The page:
‘The first step on any journey is the hardest’ is the message from an employee at ICL Boulby after reading a poster at the mine about screening for the risk of prostate cancer.
Steve Chesters works in the Technical Services Department at Boulby and has decided to tell his story going back 16 months in the hope that it may encourage other men to request a blood screening for PSA (Prostate Specific Antigen).
He explains “In the toilet near our office there’s a poster on the wall that suggests that, at 50 years old, you should speak to your doctor about PSA screening. Being 55, (5 years later than the poster suggested) I thought this would be a good idea. I made the appointment with the doctor for counselling followed by an appointment to have a blood test to get my PSA screening done. “My results came back at 4.8, slightly high, but not really of any concern. The advice was to be retested after 6 months to see what the levels were. Six months later, I had a second blood test and the PSA level came back again at 4.5, which was slightly high but still not at a level for significant concern. However, due to the prolonged elevated level, I was referred to the Urology Department at my local hospital. Following a consultation with a Urology Specialist, and due to my PSA levels still being relatively low, it was decided to wait again for another six months as the risk of going to hospital during the corona virus pandemic outbreak was considered a higher risk to me than the PSA level at that time.
“Six months further forward, I had a third blood screening, where the PSA level was 5.3. At this point, it was decided that further investigation into the elevated PSA levels was required. Over the next three months I had an MRI scan, Prostate Biopsy and Bone X-ray scan. As a result of the investigations I was diagnosed with having a high-grade aggressive cancer in my prostate gland. This came with a recommendation for urgent surgical removal of the prostate gland.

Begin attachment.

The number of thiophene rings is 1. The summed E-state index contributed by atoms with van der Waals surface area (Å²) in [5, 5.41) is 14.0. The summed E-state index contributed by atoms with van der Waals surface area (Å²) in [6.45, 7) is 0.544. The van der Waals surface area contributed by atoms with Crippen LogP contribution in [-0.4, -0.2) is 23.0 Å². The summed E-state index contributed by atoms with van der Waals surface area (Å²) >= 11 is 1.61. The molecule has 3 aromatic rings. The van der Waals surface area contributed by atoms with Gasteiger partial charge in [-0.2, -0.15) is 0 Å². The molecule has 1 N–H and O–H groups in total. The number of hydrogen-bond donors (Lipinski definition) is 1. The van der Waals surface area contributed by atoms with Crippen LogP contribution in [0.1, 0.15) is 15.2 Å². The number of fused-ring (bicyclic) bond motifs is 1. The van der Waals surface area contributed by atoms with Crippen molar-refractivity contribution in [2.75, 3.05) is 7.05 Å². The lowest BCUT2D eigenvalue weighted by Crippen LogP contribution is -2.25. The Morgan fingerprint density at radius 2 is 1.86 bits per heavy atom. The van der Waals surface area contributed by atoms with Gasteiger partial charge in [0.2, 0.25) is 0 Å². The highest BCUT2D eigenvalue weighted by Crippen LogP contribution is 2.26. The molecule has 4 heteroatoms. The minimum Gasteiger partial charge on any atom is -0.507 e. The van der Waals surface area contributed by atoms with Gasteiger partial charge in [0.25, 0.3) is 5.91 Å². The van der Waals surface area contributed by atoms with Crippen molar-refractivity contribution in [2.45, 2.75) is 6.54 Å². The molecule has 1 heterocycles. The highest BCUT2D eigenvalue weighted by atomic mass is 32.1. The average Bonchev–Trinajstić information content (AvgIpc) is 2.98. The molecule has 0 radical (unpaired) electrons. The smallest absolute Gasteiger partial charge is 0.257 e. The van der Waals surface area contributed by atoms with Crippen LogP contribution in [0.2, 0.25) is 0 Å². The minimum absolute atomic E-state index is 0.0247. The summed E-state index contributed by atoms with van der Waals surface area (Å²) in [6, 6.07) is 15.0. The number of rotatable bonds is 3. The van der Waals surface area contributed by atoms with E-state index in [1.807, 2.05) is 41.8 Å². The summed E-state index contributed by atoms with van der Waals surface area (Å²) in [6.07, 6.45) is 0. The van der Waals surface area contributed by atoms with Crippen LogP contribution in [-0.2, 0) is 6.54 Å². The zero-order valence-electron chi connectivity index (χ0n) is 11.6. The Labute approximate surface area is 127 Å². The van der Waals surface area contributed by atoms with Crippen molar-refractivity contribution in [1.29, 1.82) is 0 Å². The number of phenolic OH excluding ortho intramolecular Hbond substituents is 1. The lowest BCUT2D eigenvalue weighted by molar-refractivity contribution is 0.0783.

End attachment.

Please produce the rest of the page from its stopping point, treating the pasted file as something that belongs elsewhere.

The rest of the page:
“The operation was carried out approximately six weeks later. The procedure was carried out using keyhole surgery with the assistance of a remote-controlled robot. The key factors in this procedure are that it’s far less invasive and only requires in most cases a one-night stay in hospital. Previously, the procedure was ‘open’ surgery that would require 10- 14 days in hospital following surgery.
“Approximately eight weeks after surgery I returned to work and I have decided it would be a good idea to share my experience and thoughts in the hope that, should someone read this, they may be spurred on to ask the question and in doing so, may actually save their life.
“I’ve had the results of the pathology report on the removed prostate. There were two high grade cancers, well contained within the Prostate gland (thankfully) and no signs of external spread of the cancer. I have one further blood test to be carried which will determine my PSA level. Three months after the operation, it’ll hopefully be at zero and I can be then diagnosed clear of prostate cancer and effectively be in remission.
“On reflection of the events of the last 16 months, reading a poster in a toilet, requesting PSA blood screening and early diagnosis, has undoubtedly saved my life! PSA screening is not at present, offered to men as a routine screening tool. It has to be requested.
“It is a fact that Prostate Cancer kills more men than Breast Cancer kills women, yet routine breast screening is available to all women (rightly so) but I find this hard to understand why routine PSA screening is not offered to men. A simple blood test done early enough could save your life, but you must request to have it!
“The first step on any journey is the hardest. I would recommend to anyone to have a regular PSA blood screening test done, just so you know what your normal level is and so that increases can be identified early and any treatment can be carried out in a timely manner so as not to put your life at any greater risk then is absolutely necessary.”
Comments ICL Boulby General Manager and Vice President Andrew Fulton “Health and Safety is the top priority of everything we do and that includes encouraging everyone to make sure they safeguard their own wellbeing.
“It is remarkable that reading a poster can turn out to be life-saving and I congratulate Steve for coming forward to tell his story which will hopefully encourage others to follow his example.”
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